NBC’s Jessica Taylor: As both parties are frantically trying to frame a looming and likely government shutdown as hurting the other side, a new GOP poll released this morning argues that continuing to press for a delay of the Affordable Care Act is a winning message for their party. A one-year delay of Obamacare implementation, set to take effect Tuesday, polls well for Republicans in House battleground districts. But if it’s a battle between passing a clean funding bill or negotiating over health care, Republicans trail Democrats in crucial House swing districts next fall.
More: According to a battleground survey of 18 congressional districts conducted for the conservative American Action Forum by Republican pollster On Message Inc., health care reform and insurance exchanges set to go into effect Tuesday, October 1, is still opposed by 57% of voters across the districts, including 60% of independent voters. In swing districts, defined as those that have a PVI of D+1 to R+1, half say they oppose the law, and in Republican-held Democratic leaning districts (those represented by a GOP member where Romney won less than 47% in 2012), 54% opposed it. In conservative districts with a PVI of R+6 to R+10, opposition to Obamacare unsurprisingly reaches 66%. But the group's findings, as they support a delay in healthcare implementation through wagering it on a continuing resolution to fund the government, show that 55% of those surveyed say they favor GOP efforts to delay the individual mandate through the CR. Fifty-six percent of independent voters say they support the strategy, with 31% opposing it. In swing districts, 52% favor delaying the mandate through via the CR, and in GOP-held Democratic districts, it’s a similar 51% support. In conservative districts, 62% favor it.
New York Times: " The Senate is expected to reject decisively a House bill that would delay the full effect of President Obama’s health care law as a condition for keeping the government running past Monday, as Senator Harry Reid, the Democratic majority leader, expressed confidence that he had public opinion on his side. Angering Republicans who lead the House, Mr. Reid kept the Senate shuttered on Sunday, in a calculated move to stall action on the House measure until Monday afternoon, just hours before the government’s spending authority runs out at midnight."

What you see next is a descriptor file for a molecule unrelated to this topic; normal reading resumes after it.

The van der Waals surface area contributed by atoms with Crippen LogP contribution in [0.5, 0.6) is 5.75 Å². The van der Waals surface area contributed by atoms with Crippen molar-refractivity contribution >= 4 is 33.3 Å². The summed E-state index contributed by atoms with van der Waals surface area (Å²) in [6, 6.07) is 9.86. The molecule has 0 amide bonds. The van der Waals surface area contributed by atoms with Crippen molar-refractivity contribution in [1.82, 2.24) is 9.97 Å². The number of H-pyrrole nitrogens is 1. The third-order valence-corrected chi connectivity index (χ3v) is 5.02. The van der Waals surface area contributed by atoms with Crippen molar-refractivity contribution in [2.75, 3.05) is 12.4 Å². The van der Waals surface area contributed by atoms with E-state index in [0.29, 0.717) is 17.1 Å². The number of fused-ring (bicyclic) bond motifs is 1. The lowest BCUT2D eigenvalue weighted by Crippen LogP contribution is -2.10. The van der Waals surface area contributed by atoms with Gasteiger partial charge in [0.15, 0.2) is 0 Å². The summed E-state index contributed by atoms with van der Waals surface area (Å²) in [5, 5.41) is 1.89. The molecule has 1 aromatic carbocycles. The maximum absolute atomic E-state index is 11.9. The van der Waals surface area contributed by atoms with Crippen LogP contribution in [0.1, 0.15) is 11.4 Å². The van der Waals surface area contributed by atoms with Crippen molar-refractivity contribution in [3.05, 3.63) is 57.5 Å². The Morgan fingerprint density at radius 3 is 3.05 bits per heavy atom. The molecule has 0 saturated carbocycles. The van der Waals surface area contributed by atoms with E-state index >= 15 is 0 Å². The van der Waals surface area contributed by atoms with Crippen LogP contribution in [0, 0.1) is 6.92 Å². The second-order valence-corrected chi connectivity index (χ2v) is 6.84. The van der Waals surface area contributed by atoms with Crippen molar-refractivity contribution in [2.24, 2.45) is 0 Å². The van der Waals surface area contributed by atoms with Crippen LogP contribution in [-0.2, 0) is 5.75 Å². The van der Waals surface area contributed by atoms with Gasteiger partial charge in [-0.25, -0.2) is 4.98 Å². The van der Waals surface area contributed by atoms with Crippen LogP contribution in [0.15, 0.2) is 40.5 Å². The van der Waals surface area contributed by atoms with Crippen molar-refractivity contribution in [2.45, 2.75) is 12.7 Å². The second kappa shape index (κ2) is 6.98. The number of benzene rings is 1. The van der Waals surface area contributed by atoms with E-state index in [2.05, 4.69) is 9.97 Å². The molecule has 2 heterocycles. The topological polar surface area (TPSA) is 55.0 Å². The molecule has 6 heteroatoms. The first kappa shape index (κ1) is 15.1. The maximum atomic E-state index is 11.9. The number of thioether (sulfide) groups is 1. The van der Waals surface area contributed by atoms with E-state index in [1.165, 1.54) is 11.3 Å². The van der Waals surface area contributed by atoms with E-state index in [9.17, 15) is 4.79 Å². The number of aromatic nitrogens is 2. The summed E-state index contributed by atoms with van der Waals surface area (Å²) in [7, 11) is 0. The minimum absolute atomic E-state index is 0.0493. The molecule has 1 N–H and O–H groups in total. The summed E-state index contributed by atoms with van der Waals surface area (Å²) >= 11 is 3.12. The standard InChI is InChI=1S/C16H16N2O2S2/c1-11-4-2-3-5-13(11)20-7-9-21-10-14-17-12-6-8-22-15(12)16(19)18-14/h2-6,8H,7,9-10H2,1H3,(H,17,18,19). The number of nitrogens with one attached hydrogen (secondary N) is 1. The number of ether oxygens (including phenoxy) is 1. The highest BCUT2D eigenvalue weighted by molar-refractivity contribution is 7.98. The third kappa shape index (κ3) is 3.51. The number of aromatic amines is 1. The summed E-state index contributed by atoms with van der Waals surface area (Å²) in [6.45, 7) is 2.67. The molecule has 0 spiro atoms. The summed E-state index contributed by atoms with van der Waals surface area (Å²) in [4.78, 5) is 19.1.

Washington Post: "Senators are not due at the Capitol until lunchtime Monday, when Reid will move to table the House amendments. That exercise requires a simple majority and can be accomplished solely with Democratic votes. By midafternoon, House GOP leaders are likely to again be facing a decision about how to handle the simple six-week government funding bill the Senate approved last week."
Politico: "It’s a pivotal moment for Boehner, perhaps the biggest crisis of his speakership, and he’s heading into it with a weak hand. The best Boehner can hope for is a draw. At worst, he could be endangering his troubled 17-seat majority as well as his own hold on the speaker’s gavel....Boehner, who also faces in coming weeks an even more daunting battle with Obama and Reid over raising the $16.7 trillion debt ceiling, may need a shutdown now in order to reassert control over his members and cool their passion for a winner-takes-all showdown with Democrats."